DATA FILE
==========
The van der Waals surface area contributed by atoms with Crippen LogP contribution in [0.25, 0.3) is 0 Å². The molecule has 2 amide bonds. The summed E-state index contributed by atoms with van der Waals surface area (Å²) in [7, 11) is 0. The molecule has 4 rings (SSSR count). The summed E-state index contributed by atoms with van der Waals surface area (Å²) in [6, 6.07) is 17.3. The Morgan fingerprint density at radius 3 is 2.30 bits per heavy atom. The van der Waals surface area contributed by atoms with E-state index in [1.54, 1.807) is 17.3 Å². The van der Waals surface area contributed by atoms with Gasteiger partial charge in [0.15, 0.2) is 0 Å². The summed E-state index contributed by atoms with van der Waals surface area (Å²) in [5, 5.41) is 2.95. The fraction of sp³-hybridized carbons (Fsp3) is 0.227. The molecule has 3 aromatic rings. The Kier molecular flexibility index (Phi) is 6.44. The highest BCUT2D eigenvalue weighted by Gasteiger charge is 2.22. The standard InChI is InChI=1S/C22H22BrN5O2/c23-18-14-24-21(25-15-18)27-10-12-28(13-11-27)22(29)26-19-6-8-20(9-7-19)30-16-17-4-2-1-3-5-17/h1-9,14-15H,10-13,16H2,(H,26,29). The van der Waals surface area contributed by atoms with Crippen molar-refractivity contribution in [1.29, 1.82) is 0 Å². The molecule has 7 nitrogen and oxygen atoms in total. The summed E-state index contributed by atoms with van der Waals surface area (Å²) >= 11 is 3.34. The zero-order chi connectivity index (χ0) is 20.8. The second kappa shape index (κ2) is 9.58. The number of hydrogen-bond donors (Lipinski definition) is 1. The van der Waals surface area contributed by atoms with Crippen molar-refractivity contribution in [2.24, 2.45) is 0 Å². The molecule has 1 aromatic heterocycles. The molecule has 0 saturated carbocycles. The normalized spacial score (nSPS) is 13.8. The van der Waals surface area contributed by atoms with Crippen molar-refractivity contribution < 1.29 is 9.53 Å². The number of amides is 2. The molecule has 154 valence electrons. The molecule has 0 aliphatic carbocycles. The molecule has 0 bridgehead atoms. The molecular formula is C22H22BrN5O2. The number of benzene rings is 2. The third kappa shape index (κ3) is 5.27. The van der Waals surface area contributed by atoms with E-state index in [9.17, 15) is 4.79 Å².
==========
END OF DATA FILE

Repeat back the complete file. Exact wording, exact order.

The van der Waals surface area contributed by atoms with Crippen LogP contribution in [0.25, 0.3) is 0 Å². The molecule has 2 amide bonds. The summed E-state index contributed by atoms with van der Waals surface area (Å²) in [7, 11) is 0. The molecule has 4 rings (SSSR count). The summed E-state index contributed by atoms with van der Waals surface area (Å²) in [6, 6.07) is 17.3. The Morgan fingerprint density at radius 3 is 2.30 bits per heavy atom. The van der Waals surface area contributed by atoms with E-state index in [1.54, 1.807) is 17.3 Å². The van der Waals surface area contributed by atoms with Gasteiger partial charge in [0.15, 0.2) is 0 Å². The summed E-state index contributed by atoms with van der Waals surface area (Å²) in [5, 5.41) is 2.95. The fraction of sp³-hybridized carbons (Fsp3) is 0.227. The molecule has 3 aromatic rings. The Kier molecular flexibility index (Phi) is 6.44. The highest BCUT2D eigenvalue weighted by Gasteiger charge is 2.22. The standard InChI is InChI=1S/C22H22BrN5O2/c23-18-14-24-21(25-15-18)27-10-12-28(13-11-27)22(29)26-19-6-8-20(9-7-19)30-16-17-4-2-1-3-5-17/h1-9,14-15H,10-13,16H2,(H,26,29). The van der Waals surface area contributed by atoms with Crippen molar-refractivity contribution in [1.29, 1.82) is 0 Å². The molecule has 7 nitrogen and oxygen atoms in total. The summed E-state index contributed by atoms with van der Waals surface area (Å²) >= 11 is 3.34. The zero-order chi connectivity index (χ0) is 20.8. The second kappa shape index (κ2) is 9.58. The number of hydrogen-bond donors (Lipinski definition) is 1. The van der Waals surface area contributed by atoms with Crippen molar-refractivity contribution in [2.24, 2.45) is 0 Å². The molecule has 1 aromatic heterocycles. The molecule has 0 saturated carbocycles. The normalized spacial score (nSPS) is 13.8. The van der Waals surface area contributed by atoms with Crippen molar-refractivity contribution < 1.29 is 9.53 Å². The number of amides is 2. The molecule has 154 valence electrons. The molecule has 0 aliphatic carbocycles. The molecule has 0 bridgehead atoms. The molecular formula is C22H22BrN5O2. The number of benzene rings is 2. The third kappa shape index (κ3) is 5.27. The van der Waals surface area contributed by atoms with E-state index in [9.17, 15) is 4.79 Å².